face WitchDoc access_time Wed Jun 12, 2019

The magic of lens coating

What is that weird color on the front of your camera lens? If you look carefully you would find different colors on the surface of the camera lens. But if you look through the lens you will not find any color! Certainly not in a good lens. It is all clear and colorless. How come a clear lens has color on the surface?

That colored thing is the anti reflection coating on the lens. You can find that coating on good quality binoculars too.

In every day life, in monsoon, you would find that phenomenon on the oil slicks on the puddles in the road. A thin layer of oil produces such a color on the water surface. Those changing colors are something beautiful to watch.

You can also see that on some spectacle glasses.

What does that anti reflection thing do?

The name gives away the secret.

It reduces the reflection or what photographers call flare.

When light enters the lens, a little bit of it is reflected back. But most of the light goes through the glass. The next surface that comes in the path of the light is the back of the glass element.

Since there there is a density difference between the glass and what ever is behind it, a little bit of the light reflects backwards, that is to the front of camera. But this reflected light hits the back of the front surface of the lens. There again it gets reflected back into the camera. This game of reflection goes on till the light is completely killed.

This reflection back and forth, produces degradation of the image in the camera. The reflected wave of light interferes with the incoming light, because they are of the same wave length.

During the reflection the peak of one wave gets slightly delayed and where there should have been a peak there would be a trough.

This trough cancels out the peak of the wave that comes in its way.

That is, that wave of light kills its comrades. Moreover, the reflected light takes a different path and forms a blurred image on the sensor or film in the camera.

What ever happens, it is not for our good.

The solution the scientists and engineers found out was to use the same reflection to kill that reflection.

So they gave a transparent, but reflective coating of very specific metallic compounds on all the glass surfaces.

The depth of this coating is very critical. The depth is exactly half the wave length of the light we want to kill. Since it is half the wave length, the troughs get shifted to peaks and the reflections are canceled by the interaction of troughs and peaks.

But the catch is that, every shade of light has its own wave length. That means we need to have more than one coating to neutralize all the reflections. Some lenses mention that they are multi coated. What they mean is they have different coating for different wave lengths.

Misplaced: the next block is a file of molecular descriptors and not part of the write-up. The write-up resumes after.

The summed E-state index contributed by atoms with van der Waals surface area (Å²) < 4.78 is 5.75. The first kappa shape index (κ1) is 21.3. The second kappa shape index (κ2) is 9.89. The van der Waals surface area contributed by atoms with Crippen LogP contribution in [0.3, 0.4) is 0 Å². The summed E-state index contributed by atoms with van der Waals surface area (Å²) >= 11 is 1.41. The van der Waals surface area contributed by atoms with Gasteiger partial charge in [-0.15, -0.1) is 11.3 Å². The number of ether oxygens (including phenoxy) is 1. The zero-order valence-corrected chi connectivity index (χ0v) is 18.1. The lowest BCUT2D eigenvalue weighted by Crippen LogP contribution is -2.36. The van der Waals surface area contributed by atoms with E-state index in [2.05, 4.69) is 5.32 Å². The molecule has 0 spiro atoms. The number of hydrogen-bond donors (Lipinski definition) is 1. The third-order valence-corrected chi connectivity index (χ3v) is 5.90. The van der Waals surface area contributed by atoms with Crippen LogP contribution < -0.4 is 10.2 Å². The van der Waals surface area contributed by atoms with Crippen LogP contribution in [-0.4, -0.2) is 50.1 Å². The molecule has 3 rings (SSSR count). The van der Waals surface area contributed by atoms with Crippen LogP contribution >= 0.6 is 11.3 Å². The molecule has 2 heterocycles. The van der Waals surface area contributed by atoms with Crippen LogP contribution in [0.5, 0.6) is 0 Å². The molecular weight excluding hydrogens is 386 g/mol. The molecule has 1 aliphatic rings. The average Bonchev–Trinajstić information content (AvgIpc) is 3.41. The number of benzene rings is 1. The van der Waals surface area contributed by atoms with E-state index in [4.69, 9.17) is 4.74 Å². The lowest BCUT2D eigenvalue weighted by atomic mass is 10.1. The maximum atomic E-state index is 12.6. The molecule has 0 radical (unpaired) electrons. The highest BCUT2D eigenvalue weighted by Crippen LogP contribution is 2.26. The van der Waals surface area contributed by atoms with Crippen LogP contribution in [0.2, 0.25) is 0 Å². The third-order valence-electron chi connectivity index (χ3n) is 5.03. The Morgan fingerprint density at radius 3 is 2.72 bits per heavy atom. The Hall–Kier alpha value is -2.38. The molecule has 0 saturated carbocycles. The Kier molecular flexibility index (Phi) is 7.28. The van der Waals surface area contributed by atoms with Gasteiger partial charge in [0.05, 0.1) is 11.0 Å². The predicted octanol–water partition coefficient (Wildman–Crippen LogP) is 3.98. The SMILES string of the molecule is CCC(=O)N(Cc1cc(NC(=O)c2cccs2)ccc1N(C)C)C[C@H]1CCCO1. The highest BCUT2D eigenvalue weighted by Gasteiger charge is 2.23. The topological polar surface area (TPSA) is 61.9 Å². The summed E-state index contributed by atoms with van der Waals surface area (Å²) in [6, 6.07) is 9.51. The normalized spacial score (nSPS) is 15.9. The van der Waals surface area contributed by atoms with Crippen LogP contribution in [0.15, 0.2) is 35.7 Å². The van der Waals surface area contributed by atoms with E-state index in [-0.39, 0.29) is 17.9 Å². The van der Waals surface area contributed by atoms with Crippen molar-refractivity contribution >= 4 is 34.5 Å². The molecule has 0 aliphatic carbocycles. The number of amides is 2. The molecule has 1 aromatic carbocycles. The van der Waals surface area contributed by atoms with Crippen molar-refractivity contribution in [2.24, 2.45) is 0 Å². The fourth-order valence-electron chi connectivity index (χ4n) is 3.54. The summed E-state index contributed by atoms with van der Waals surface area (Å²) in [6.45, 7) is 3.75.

This coating actually increases the contrast, saturation and sharpness of the image by reducing the ghost images.

It is a good thing generally.

But there are photographers who go hunting for lenses that are not coated.

The really old lenses!

But who wants a lens that has low contrast, low saturation and low sharpness?

Strangely, there are people who look for that. Those "poor quality" lenses are ideal for some portraits. It gives the portrait an other worldly look! There would be a halo around the person. It is great especially for portraits of ladies.

But if you want to get that effect, you do not have to peel off the coating on your expensive lens. All that you have to do is to get a cheap, clear ultra violet filter, smear a thin layer of oil on the front of the filter and use that filter in front of your camera lens. For heaven's sake do not smear that oil on the lens.

What can kill that anti reflection coating?

There are very many devils trying to kill that coating.

A thin layer of any fluid can alter the thickness of the coating and can render it ineffective. For example thin layer of grease or oil. You may not even realize that there is oil on the lens. That will kill the lens coating. That will change the depth of the coating.

That coat of oil comes not from an oil bath! Or did you give your lens an oil bath?

It comes from your fingers! Yes your fingers. There is oil on your fingers all the time. Never ever touch the lens.

Scratches, really fine ones, can spoil the coating.

Moisture can do the same harm. Sea spray, salt and lens coating are not exactly friends. Keep them apart.

The easiest way to keep the lens surface clean and safe is to use a good quality UV filter in front of the lens. But some photographers shudder at the thought of of a UV filter.

A filter, any filter, in front of the lens can produce a whee bit of loss of image quality. But you decide if you want to buy a new lens every so often for the sake of an almost imperceptible quality of the image.

There is practically no way to re coat that precision lens. That is too high a technical job to be done any where out side the haloed precincts of the lens factory. I do not think the lens maker would oblige you for love or money.

Have you any idea what are the materials that are coated on the lens? I have no idea.

So take good care of your lens.

It is precious.

Long back, in the era of color photographic printing, the filters in the color enlargers were made with this type of coating. Those filters were required to tolerate high temperatures and yet maintain the color accuracy for long time.

No color dye could do that. They have the technical name dichroic filters. Needless to say a small scratch can kill that filter just like a camera lens. Fortunately very few users had access to that filter hidden deep inside the enlarger.

That color on the lens is our friend. Take good care of our friend, keep that friendship for ever.

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